Yields up his life unto a world of odds:
Orleans the Bastard, Charles, and Burgundy,
Alençon, Reignier, compass him about,
And Talbot perisheth by your default.

Som. York set him on, York should have sent him aid.

Lucy. And York as fast upon your grace exclaims; Swearing that you withhold his levied host, Collected for this expedition.

Som. York lies; he might have sent and had the horse:

I owe him little duty, and less love;

And take foul scorn, to fawn on him by sending. Lucy. The fraud of England, not the force of France,

Hath now entrapp'd the noble-minded Talbot:

5

-from bought and sold Lord Talbot;] i. e. from one utterly ruined by the treacherous practices of others.

·ring'd about —] Environed, encircled.

7

in advantage ling ring,] Protracting his resistance by the advantage of a strong post.

8 worthless emulation.] In this line, emulation signifies merely rivalry, not struggle for superior excellence.

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Never to England shall he bear his life;
But dies, betraied to fortune by your strife.

Som. Come, go; I will despatch the horsemen
straight:

Within six hours they will be at his aid.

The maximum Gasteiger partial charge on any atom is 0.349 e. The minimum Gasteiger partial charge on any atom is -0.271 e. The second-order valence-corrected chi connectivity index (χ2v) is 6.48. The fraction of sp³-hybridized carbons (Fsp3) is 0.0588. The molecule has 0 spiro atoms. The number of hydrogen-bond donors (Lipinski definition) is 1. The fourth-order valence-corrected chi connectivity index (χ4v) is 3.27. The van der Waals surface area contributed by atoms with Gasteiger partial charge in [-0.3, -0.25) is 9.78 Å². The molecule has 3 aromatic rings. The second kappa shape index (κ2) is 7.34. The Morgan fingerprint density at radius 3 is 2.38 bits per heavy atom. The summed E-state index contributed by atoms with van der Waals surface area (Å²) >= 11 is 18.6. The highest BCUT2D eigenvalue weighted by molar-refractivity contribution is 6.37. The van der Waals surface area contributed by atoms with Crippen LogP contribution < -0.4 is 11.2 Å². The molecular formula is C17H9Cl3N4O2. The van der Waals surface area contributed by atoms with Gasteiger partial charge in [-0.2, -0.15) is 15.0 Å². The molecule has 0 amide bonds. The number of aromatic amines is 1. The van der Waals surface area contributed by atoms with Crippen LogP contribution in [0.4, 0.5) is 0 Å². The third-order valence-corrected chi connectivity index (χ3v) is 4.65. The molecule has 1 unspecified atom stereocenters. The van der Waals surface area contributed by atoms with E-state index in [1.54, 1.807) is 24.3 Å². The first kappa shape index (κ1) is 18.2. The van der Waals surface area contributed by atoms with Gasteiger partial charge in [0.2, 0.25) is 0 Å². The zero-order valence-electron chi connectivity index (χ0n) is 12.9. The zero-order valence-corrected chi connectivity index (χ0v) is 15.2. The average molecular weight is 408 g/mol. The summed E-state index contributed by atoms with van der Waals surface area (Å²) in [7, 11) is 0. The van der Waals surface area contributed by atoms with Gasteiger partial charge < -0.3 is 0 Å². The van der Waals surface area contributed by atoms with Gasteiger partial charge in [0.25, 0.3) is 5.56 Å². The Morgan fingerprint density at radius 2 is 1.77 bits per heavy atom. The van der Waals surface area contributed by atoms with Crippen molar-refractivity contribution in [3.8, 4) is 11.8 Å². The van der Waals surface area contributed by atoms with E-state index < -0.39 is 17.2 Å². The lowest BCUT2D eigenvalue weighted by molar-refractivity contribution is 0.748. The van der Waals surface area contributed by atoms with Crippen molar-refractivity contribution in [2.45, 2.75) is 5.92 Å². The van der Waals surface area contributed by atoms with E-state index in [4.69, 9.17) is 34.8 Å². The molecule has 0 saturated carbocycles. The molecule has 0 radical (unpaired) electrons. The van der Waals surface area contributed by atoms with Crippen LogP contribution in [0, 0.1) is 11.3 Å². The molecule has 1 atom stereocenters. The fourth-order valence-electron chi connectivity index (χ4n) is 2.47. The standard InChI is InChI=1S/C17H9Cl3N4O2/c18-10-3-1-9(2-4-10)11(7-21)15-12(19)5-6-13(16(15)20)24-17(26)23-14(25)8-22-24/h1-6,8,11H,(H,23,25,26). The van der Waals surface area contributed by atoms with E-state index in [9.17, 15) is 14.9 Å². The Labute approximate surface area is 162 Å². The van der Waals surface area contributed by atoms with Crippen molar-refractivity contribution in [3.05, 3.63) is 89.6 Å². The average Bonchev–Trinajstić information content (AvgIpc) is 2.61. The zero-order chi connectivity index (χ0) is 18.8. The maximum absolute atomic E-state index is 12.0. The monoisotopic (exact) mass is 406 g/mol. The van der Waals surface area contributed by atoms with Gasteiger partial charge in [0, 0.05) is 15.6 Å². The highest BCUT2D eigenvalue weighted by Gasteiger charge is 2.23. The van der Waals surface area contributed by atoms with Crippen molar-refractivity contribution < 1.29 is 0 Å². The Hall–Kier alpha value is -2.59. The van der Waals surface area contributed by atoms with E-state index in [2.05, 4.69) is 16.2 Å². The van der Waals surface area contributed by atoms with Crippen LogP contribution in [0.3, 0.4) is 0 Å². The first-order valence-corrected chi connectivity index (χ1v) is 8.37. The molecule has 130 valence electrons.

Lucy. Too late comes rescue; he is ta'en, or slain:

For fly he could not, if he would have fled;
And fly would Talbot never, though he might.

Som. If he be dead, brave Talbot then adieu!
Lucy. His fame lives in the world, his shame in

you.

[Exeunt.

SCENE V.

The English Camp near Bourdeaux.

1

Enter TALBOT and JOHN his Son.

Tal. O young John Talbot! I did send for thee,
To tutor thee in stratagems of war;
That Talbot's name might be in thee reviv'd,
When sapless age, and weak unable limbs,
Should bring thy father to his drooping chair.
But, O malignant and ill-boding stars!-
Now thou art come unto a feast of death,"
A terrible and unavoided' danger:

Therefore, dear boy, mount on my swiftest horse;
And I'll direct thee how thou shalt escape
By sudden flight: come, dally not, begone.

John. Is my name Talbot? and am I your son?
And shall I fly? O, if you love my mother,
Dishonour not her honourable name,

9

a feast of death,] To a field where death will be feasted with slaughter.

unavoided-] for unavoidable.